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$$e^{i} = e^{i2\pi/2\pi} = (e^{2\pi i})^{1/(2\pi)} = 1^{1/(2\pi )} = 1$$

Obviously, one of my algebraic manipulations is not valid.

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The second equality: $(a^b)^c$ is not equal to $a^{bc}$ when $a,b,c\in\mathbb{C}$. Both expressions are multivalued functions, i.e. they can have several meanings. – Stefan Hansen Jan 18 '13 at 17:49
@StefanHansen, you can elaborate (not because it is insufficient but to make it worthy of being called answer.) a little and answer it . – 007resu Jan 18 '13 at 18:15
The proof is exactly the same idea as $-1=\sqrt{(-1)^2}=\sqrt{1}=1$. It is less obvious just because the "root" part is the $\frac{1}{2\pi}$ power... – N. S. Jan 18 '13 at 19:08
Or $1=1^{1/2}=(e^{i 2 \pi })^{1/2}= e^{i \pi} = -1$ – leonbloy Jan 18 '13 at 19:11
up vote 34 down vote accepted

As said in the comments, the expressions $(a^b)^c$ and $a^{bc}$ are in fact multivalued functions; they are not a uniquely determined complex number. A classic example of a multivalued function is the complex logarithm denoted by $\log(z)$, $z\in\mathbb{C}$. The complex logarithm $\log(z)$ is any complex number $w$ satisfying $e^w=z$ (which has several solutions, see e.g. this), and hence $\log(z)$ gives rise to a whole set of complex numbers instead of just a single complex number.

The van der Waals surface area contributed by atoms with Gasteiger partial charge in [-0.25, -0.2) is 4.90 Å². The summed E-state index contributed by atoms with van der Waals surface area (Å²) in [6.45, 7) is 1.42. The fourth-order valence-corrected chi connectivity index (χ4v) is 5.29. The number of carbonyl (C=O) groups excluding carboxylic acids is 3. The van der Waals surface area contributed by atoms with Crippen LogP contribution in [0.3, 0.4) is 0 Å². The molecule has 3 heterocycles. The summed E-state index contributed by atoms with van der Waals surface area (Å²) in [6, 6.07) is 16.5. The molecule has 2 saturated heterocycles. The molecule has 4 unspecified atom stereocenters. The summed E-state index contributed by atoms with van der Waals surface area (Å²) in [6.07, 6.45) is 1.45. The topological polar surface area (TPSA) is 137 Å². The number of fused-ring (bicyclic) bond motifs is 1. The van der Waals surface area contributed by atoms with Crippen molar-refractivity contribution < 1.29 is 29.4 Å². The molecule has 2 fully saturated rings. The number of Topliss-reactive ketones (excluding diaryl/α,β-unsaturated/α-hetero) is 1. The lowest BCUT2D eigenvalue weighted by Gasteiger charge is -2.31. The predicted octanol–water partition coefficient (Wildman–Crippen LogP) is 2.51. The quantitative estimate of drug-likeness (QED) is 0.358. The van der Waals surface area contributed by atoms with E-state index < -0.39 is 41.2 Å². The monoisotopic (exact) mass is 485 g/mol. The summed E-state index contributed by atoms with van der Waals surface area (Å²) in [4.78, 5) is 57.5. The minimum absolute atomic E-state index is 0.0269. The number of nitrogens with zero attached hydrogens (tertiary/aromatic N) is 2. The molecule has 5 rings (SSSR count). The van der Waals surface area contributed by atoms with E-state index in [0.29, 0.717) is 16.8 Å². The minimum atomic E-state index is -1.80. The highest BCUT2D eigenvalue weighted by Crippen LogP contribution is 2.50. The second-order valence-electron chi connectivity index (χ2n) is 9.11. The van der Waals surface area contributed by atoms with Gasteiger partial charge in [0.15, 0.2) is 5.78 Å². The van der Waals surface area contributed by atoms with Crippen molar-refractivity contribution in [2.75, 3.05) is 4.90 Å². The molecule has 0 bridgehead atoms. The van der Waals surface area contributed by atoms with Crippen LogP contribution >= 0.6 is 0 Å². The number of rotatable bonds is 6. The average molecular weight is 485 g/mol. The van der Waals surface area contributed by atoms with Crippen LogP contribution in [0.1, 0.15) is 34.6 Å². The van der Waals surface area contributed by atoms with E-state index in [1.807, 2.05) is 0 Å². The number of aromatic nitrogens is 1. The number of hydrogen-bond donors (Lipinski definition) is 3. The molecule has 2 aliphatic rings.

Complex exponentiation such as $z^w$ for $z,w\in\mathbb{C}$ is usually defined as $$ z^w=\exp(w\log(z)), $$ where $\log(z)$ is the complex logarithm, and hence this is also a multivalued function. I hope this sheds some light on the problems with doing manipulations on complex numbers as if they were real numbers. See also this for other examples of identities which fail when using complex numbers as they were real numbers.

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